Thanks for the discussion.

  74. February 23, 2009 at 18:45

    As someone who grew up in the US and watches the various polls, YES, children in [many parts of] the US are taught that religion trumps book-larnin’. There are a lot of reasons for this, but it’s absolutely the case. Something like 44% of the country believes in creationism, and about the same percentage thinks that the world is going to end in their lifetimes and the Rapture will occur.

  75. 75 Tom D Ford
    February 23, 2009 at 18:47

    If we strip away everything that is common to all of humanity that Religionists wrap their religion with, all that is left that is different, is their belief, completely without any proof, in a supernatural being.

    Everything else is common to mankind, the songs, the rituals, the beautiful buildings, the morals, the ideas of justice, the “golden rule, the gathering in meeting places, making up and telling stories, oppressing people, helping people, everything else came out of mankind.

    So who benefits by telling people The First Great Lie told to children, that some God exists and only “priests” can tell you what their “God’ says?

    People who want power over other people benefit by telling that First Great Lie.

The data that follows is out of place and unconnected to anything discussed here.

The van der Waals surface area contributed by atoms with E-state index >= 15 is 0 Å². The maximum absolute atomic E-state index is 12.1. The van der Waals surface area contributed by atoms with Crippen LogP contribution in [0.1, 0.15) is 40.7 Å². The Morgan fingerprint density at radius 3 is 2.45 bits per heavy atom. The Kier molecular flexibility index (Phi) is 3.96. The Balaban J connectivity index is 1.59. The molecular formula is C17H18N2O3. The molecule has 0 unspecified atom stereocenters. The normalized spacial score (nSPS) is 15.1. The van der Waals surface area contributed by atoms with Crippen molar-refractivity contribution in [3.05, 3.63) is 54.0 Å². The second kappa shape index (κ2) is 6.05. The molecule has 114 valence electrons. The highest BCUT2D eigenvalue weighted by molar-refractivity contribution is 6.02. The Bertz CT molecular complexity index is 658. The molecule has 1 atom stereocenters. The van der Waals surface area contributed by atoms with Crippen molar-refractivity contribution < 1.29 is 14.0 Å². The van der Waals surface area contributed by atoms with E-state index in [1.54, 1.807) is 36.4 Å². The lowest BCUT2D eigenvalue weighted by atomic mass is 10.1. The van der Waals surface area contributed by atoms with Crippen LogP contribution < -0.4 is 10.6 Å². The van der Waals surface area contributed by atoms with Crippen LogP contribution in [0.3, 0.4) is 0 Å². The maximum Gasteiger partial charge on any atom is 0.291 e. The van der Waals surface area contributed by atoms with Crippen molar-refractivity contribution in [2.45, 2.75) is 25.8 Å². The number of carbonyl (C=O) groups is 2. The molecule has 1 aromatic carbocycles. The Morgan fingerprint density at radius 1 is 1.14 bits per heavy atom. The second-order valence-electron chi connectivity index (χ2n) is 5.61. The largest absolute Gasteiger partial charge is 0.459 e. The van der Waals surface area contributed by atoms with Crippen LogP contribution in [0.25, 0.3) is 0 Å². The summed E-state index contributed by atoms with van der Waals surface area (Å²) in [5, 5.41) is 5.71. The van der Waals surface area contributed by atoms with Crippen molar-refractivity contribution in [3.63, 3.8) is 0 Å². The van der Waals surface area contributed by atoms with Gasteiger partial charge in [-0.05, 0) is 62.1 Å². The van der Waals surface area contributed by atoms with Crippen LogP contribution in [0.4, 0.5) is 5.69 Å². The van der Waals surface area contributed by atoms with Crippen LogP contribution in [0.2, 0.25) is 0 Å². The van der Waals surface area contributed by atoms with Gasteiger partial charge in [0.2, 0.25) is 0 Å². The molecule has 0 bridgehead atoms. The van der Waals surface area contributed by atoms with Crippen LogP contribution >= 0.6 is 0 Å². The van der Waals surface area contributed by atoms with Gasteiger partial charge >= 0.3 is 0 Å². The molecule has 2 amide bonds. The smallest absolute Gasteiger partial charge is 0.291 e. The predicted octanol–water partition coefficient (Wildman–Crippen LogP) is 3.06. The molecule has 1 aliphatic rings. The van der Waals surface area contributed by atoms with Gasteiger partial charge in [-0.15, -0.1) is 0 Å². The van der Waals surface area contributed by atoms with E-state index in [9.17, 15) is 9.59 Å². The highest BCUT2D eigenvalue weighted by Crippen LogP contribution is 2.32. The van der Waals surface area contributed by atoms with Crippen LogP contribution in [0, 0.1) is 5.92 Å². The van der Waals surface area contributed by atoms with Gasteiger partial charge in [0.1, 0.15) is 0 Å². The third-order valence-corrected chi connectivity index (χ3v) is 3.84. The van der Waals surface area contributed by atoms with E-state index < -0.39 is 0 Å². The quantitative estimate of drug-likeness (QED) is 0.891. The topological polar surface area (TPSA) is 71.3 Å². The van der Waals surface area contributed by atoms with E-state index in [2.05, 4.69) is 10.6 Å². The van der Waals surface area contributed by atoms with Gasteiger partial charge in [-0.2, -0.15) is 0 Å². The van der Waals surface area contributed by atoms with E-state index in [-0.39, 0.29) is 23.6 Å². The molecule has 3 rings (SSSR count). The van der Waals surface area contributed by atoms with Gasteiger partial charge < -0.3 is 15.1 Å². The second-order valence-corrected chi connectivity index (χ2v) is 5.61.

76. 76 Ron S. from Ft Myers Florida
    February 23, 2009 at 18:48

    re: religion over classroom teachings:

    I was never raised to put my faith or beliefs above what was taught in school. I can’t speak for everyone in the US, but by allowing myself to learn as much as I could growing up, I was able to formulate my OWN views as I got older. I am a deeply spiritual individual, but also enjoy how much I have learned from school, and life in general. Only seeing from 1 side of the fence, so to speak, would prohibit anyone from having a fair and balanced view, no matter WHICH side of the fence they see.

  77. 77 Julie
    February 23, 2009 at 18:48

    I absolutely believe that children in the US feel that their religious beliefs are considered paramount to what they learn in school. I always felt that my community placed any religious beliefs as more important and correct than what was taught in school.

  78. 78 CJ McAuley
    February 23, 2009 at 18:49

    I do not believe that Karl Marx got many things right, but he certainly got this one spot on “Religion is the opiate of the masses”.

  79. 79 Jodi Smith